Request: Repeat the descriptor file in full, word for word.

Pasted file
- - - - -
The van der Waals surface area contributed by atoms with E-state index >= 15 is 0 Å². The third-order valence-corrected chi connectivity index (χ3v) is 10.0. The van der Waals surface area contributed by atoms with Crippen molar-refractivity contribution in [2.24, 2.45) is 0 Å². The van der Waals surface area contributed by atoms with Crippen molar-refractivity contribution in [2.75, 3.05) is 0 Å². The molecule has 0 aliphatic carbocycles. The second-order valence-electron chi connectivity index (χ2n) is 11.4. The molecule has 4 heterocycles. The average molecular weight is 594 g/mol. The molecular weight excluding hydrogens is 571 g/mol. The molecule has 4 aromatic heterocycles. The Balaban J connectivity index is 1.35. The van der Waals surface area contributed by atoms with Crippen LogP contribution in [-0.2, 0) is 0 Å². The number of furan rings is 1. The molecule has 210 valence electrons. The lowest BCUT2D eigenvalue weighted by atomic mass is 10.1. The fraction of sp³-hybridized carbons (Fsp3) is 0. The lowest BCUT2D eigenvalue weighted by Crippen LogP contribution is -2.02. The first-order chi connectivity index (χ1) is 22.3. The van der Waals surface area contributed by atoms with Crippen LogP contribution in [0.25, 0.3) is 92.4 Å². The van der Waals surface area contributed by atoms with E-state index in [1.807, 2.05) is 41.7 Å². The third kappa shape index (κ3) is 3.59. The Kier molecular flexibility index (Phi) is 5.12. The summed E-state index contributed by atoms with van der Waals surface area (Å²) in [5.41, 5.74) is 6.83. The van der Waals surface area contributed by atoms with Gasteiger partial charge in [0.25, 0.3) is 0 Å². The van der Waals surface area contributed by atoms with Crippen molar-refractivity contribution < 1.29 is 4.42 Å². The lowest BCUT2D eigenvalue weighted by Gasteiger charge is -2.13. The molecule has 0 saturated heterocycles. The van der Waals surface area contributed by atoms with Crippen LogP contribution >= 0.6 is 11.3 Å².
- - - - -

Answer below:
The van der Waals surface area contributed by atoms with E-state index >= 15 is 0 Å². The third-order valence-corrected chi connectivity index (χ3v) is 10.0. The van der Waals surface area contributed by atoms with Crippen molar-refractivity contribution in [2.24, 2.45) is 0 Å². The van der Waals surface area contributed by atoms with Crippen molar-refractivity contribution in [2.75, 3.05) is 0 Å². The molecule has 0 aliphatic carbocycles. The second-order valence-electron chi connectivity index (χ2n) is 11.4. The molecule has 4 heterocycles. The average molecular weight is 594 g/mol. The molecular weight excluding hydrogens is 571 g/mol. The molecule has 4 aromatic heterocycles. The Balaban J connectivity index is 1.35. The van der Waals surface area contributed by atoms with Crippen LogP contribution in [-0.2, 0) is 0 Å². The number of furan rings is 1. The molecule has 210 valence electrons. The lowest BCUT2D eigenvalue weighted by atomic mass is 10.1. The fraction of sp³-hybridized carbons (Fsp3) is 0. The lowest BCUT2D eigenvalue weighted by Crippen LogP contribution is -2.02. The first-order chi connectivity index (χ1) is 22.3. The van der Waals surface area contributed by atoms with Crippen LogP contribution in [0.25, 0.3) is 92.4 Å². The van der Waals surface area contributed by atoms with E-state index in [1.807, 2.05) is 41.7 Å². The third kappa shape index (κ3) is 3.59. The Kier molecular flexibility index (Phi) is 5.12. The summed E-state index contributed by atoms with van der Waals surface area (Å²) in [5.41, 5.74) is 6.83. The van der Waals surface area contributed by atoms with Gasteiger partial charge in [0.25, 0.3) is 0 Å². The van der Waals surface area contributed by atoms with Crippen molar-refractivity contribution < 1.29 is 4.42 Å². The lowest BCUT2D eigenvalue weighted by Gasteiger charge is -2.13. The molecule has 0 saturated heterocycles. The van der Waals surface area contributed by atoms with Crippen LogP contribution >= 0.6 is 11.3 Å².